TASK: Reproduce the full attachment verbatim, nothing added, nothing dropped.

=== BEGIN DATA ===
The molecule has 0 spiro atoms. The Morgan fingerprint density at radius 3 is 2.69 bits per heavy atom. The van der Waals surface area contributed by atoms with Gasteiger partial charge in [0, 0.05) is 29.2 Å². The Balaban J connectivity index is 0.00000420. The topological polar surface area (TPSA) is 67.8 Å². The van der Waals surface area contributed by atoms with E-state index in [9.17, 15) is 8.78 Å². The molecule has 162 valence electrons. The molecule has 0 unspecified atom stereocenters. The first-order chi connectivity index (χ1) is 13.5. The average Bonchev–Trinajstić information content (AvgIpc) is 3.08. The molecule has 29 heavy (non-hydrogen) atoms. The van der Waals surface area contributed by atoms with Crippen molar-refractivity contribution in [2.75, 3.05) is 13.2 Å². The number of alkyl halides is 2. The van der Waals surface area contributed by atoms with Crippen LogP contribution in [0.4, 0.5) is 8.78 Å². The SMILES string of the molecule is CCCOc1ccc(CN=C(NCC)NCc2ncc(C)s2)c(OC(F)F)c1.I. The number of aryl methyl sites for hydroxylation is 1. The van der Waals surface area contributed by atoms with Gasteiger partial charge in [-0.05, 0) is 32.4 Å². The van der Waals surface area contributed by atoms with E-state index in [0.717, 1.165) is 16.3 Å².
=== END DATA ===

The molecule has 0 spiro atoms. The Morgan fingerprint density at radius 3 is 2.69 bits per heavy atom. The van der Waals surface area contributed by atoms with Gasteiger partial charge in [0, 0.05) is 29.2 Å². The Balaban J connectivity index is 0.00000420. The topological polar surface area (TPSA) is 67.8 Å². The van der Waals surface area contributed by atoms with E-state index in [9.17, 15) is 8.78 Å². The molecule has 162 valence electrons. The molecule has 0 unspecified atom stereocenters. The first-order chi connectivity index (χ1) is 13.5. The average Bonchev–Trinajstić information content (AvgIpc) is 3.08. The molecule has 29 heavy (non-hydrogen) atoms. The van der Waals surface area contributed by atoms with Crippen molar-refractivity contribution in [2.75, 3.05) is 13.2 Å². The number of alkyl halides is 2. The van der Waals surface area contributed by atoms with Crippen LogP contribution in [0.4, 0.5) is 8.78 Å². The SMILES string of the molecule is CCCOc1ccc(CN=C(NCC)NCc2ncc(C)s2)c(OC(F)F)c1.I. The number of aryl methyl sites for hydroxylation is 1. The van der Waals surface area contributed by atoms with Gasteiger partial charge in [-0.05, 0) is 32.4 Å². The van der Waals surface area contributed by atoms with E-state index in [0.717, 1.165) is 16.3 Å².